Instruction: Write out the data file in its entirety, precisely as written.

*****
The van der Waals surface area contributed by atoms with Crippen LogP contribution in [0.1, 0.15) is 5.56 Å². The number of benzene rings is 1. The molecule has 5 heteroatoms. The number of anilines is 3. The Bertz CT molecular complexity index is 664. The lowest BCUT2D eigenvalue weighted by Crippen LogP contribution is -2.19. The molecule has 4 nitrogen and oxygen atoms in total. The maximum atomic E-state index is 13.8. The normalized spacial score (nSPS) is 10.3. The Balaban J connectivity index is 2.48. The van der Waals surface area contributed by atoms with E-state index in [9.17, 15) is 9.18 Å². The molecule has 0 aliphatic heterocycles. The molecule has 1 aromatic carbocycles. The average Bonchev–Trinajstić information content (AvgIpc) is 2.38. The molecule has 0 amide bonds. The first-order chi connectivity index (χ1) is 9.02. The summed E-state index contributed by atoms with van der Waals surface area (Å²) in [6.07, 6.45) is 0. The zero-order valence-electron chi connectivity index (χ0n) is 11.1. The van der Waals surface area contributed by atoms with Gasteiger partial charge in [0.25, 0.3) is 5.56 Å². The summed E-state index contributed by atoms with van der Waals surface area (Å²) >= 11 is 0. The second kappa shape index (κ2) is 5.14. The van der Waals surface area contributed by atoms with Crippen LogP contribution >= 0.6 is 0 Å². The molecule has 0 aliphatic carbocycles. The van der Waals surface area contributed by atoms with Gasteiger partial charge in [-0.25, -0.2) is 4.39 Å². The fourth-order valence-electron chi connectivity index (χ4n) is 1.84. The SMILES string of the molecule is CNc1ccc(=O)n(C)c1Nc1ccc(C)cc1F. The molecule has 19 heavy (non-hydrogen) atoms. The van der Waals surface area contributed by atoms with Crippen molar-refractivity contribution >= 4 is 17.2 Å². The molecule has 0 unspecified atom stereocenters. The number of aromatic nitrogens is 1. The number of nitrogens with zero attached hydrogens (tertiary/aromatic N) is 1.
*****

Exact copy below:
The van der Waals surface area contributed by atoms with Crippen LogP contribution in [0.1, 0.15) is 5.56 Å². The number of benzene rings is 1. The molecule has 5 heteroatoms. The number of anilines is 3. The Bertz CT molecular complexity index is 664. The lowest BCUT2D eigenvalue weighted by Crippen LogP contribution is -2.19. The molecule has 4 nitrogen and oxygen atoms in total. The maximum atomic E-state index is 13.8. The normalized spacial score (nSPS) is 10.3. The Balaban J connectivity index is 2.48. The van der Waals surface area contributed by atoms with E-state index in [9.17, 15) is 9.18 Å². The molecule has 0 aliphatic heterocycles. The molecule has 1 aromatic carbocycles. The average Bonchev–Trinajstić information content (AvgIpc) is 2.38. The molecule has 0 amide bonds. The first-order chi connectivity index (χ1) is 9.02. The summed E-state index contributed by atoms with van der Waals surface area (Å²) in [6.07, 6.45) is 0. The zero-order valence-electron chi connectivity index (χ0n) is 11.1. The van der Waals surface area contributed by atoms with Gasteiger partial charge in [0.25, 0.3) is 5.56 Å². The summed E-state index contributed by atoms with van der Waals surface area (Å²) >= 11 is 0. The second kappa shape index (κ2) is 5.14. The van der Waals surface area contributed by atoms with Crippen LogP contribution >= 0.6 is 0 Å². The molecule has 0 aliphatic carbocycles. The van der Waals surface area contributed by atoms with Gasteiger partial charge in [-0.25, -0.2) is 4.39 Å². The fourth-order valence-electron chi connectivity index (χ4n) is 1.84. The SMILES string of the molecule is CNc1ccc(=O)n(C)c1Nc1ccc(C)cc1F. The molecule has 19 heavy (non-hydrogen) atoms. The van der Waals surface area contributed by atoms with Crippen molar-refractivity contribution >= 4 is 17.2 Å². The molecule has 0 unspecified atom stereocenters. The number of aromatic nitrogens is 1. The number of nitrogens with zero attached hydrogens (tertiary/aromatic N) is 1.